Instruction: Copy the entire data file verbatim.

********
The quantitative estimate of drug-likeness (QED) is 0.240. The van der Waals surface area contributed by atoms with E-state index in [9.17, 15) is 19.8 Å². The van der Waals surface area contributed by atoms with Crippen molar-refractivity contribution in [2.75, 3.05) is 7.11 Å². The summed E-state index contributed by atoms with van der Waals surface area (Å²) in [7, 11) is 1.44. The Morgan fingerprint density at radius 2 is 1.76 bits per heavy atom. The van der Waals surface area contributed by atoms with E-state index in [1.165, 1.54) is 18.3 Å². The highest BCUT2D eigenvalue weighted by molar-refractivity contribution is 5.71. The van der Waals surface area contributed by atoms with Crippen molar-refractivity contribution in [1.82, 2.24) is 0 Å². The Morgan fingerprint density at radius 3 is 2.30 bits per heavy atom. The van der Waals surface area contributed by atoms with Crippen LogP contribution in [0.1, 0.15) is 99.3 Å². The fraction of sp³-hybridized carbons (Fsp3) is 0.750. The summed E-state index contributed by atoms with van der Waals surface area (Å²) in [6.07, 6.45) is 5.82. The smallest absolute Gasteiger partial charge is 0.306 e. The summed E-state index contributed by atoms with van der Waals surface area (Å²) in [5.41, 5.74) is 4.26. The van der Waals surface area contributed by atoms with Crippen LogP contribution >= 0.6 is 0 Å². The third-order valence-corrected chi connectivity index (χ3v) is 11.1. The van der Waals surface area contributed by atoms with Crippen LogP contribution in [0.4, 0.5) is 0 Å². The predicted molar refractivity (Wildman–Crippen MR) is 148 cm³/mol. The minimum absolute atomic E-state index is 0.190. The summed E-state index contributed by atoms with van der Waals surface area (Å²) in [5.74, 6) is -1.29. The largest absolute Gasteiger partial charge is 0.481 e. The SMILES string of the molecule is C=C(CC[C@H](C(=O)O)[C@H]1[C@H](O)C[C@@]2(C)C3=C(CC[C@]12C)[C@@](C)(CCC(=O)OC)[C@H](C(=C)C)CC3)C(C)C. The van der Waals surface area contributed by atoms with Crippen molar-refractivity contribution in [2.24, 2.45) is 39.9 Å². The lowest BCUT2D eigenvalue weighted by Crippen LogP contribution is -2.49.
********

The quantitative estimate of drug-likeness (QED) is 0.240. The van der Waals surface area contributed by atoms with E-state index in [9.17, 15) is 19.8 Å². The van der Waals surface area contributed by atoms with Crippen molar-refractivity contribution in [2.75, 3.05) is 7.11 Å². The summed E-state index contributed by atoms with van der Waals surface area (Å²) in [7, 11) is 1.44. The Morgan fingerprint density at radius 2 is 1.76 bits per heavy atom. The van der Waals surface area contributed by atoms with E-state index in [1.165, 1.54) is 18.3 Å². The highest BCUT2D eigenvalue weighted by molar-refractivity contribution is 5.71. The van der Waals surface area contributed by atoms with Crippen molar-refractivity contribution in [1.82, 2.24) is 0 Å². The Morgan fingerprint density at radius 3 is 2.30 bits per heavy atom. The van der Waals surface area contributed by atoms with Crippen LogP contribution in [0.1, 0.15) is 99.3 Å². The fraction of sp³-hybridized carbons (Fsp3) is 0.750. The summed E-state index contributed by atoms with van der Waals surface area (Å²) in [6.07, 6.45) is 5.82. The smallest absolute Gasteiger partial charge is 0.306 e. The summed E-state index contributed by atoms with van der Waals surface area (Å²) in [5.41, 5.74) is 4.26. The van der Waals surface area contributed by atoms with Crippen LogP contribution >= 0.6 is 0 Å². The third-order valence-corrected chi connectivity index (χ3v) is 11.1. The van der Waals surface area contributed by atoms with Crippen LogP contribution in [0.4, 0.5) is 0 Å². The predicted molar refractivity (Wildman–Crippen MR) is 148 cm³/mol. The minimum absolute atomic E-state index is 0.190. The summed E-state index contributed by atoms with van der Waals surface area (Å²) in [5.74, 6) is -1.29. The largest absolute Gasteiger partial charge is 0.481 e. The SMILES string of the molecule is C=C(CC[C@H](C(=O)O)[C@H]1[C@H](O)C[C@@]2(C)C3=C(CC[C@]12C)[C@@](C)(CCC(=O)OC)[C@H](C(=C)C)CC3)C(C)C. The van der Waals surface area contributed by atoms with Crippen molar-refractivity contribution in [2.24, 2.45) is 39.9 Å². The lowest BCUT2D eigenvalue weighted by Crippen LogP contribution is -2.49.